Tensions between different Yemeni factions spilled over at a Houthi news conference in Geneva on Thursday [AP]

Tensions between different Yemeni factions spilled over at a Houthi news conference in Geneva on Thursday [AP]

The Yemen peace talks in the Swiss city of Geneva have collapsed, with the foreign minister of the government-in-exile blaming the Houthi representatives of refusing to meet with them.

Foreign Minister Riad Yassin told Al Jazeera on Friday that his delegation plans to leave the negotiations and return to Saudi Arabia on Saturday.

?Until this time we have not achieved anything. Unfortunately, still the Houthis have not complied with anything,? Yassin told Al Jazeera?s Hashem Ahelbarra.

?There is no progress for the time being. We did not receive any proposal.?

Yassin said that Houthi representatives have even refused to leave their hotel in Geneva.

Following the collapse of talks, Ismail Ould Cheikh Ahmed, UN special envoy on Yemen, said a ceasefire should come before any new round of negotiations can start.

He vowed to ?redouble effort? to reach a ceasefire, and held hope that an agreement can be achieved ?pretty soon.?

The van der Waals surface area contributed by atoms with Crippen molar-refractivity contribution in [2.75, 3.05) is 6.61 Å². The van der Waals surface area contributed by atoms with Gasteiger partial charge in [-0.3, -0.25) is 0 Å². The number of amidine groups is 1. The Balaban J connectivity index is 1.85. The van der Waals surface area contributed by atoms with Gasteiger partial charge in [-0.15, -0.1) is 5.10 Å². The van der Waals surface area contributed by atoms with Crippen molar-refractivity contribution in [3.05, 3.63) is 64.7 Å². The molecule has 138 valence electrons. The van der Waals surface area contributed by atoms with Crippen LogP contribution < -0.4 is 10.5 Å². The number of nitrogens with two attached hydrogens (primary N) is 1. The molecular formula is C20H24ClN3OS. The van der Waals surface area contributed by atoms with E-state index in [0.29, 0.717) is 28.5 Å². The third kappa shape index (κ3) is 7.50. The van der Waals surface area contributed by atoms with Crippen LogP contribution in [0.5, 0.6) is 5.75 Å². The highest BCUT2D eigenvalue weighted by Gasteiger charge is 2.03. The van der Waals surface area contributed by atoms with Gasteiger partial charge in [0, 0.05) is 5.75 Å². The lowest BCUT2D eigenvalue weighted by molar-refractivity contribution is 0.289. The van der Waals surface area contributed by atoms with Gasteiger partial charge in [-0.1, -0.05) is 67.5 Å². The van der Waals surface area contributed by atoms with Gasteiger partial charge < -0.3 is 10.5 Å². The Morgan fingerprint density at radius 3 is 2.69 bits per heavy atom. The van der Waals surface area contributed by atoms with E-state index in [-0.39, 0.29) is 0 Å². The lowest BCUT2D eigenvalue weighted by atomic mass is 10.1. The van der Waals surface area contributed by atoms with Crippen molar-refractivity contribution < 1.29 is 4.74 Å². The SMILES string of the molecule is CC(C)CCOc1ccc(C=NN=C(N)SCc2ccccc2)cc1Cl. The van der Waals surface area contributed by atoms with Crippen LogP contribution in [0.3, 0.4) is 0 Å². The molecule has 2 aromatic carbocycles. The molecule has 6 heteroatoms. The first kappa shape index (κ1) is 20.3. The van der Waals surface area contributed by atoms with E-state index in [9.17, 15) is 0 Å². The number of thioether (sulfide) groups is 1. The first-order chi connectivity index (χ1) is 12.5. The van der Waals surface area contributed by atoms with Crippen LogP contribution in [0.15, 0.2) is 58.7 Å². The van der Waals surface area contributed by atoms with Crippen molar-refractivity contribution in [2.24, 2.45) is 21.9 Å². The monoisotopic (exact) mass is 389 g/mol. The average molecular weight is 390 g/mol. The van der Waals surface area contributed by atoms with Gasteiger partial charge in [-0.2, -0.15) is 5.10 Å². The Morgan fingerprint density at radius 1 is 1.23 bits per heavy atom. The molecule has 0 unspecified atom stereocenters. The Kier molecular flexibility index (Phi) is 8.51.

Earlier on Friday, Al Jazeera has learned that the parties involved in the talks also failed to reach an agreement on the number of delegates who can participate in the negotiations.

A UN official said on Tuesday that every delegation should consist of only 10 members.

?Seven delegation members and three advisers in order to have equality between the two groups,? said Ismail Ould Cheikh Ahmed, the UN chief?s special envoy for Yemen.

However, the delegation from the Yemeni capital Sanaa, which includes the Iran-allied Houthis, consists of 22 members.

And the delegation members are adamant that all 22 take part in the peace negotiations.

?As a matter of fact, we cannot reduce the number of our delegations because the 22 people here represent a dozen different political parties,? Yasser al-Awadi, a member of the Yemeni delegation, said.

?None of them wants to hand over their negotiation power to someone else.?

The news comes as the United Nations appealed on Friday for $1.6-bn to help the millions of people in need of aid in war-torn country, warning of a ?looming catastrophe?.

The money is needed to address the ?constantly increasing humanitarian needs in Yemen? until the end of 2015, Jens Laerke, spokesman for the UN?s humanitarian agency, told reporters in Geneva.

He said more than ?21 million people, or 80 percent of the population, is now estimated to be in need of some form of humanitarian aid.?

Source: Ajazeera


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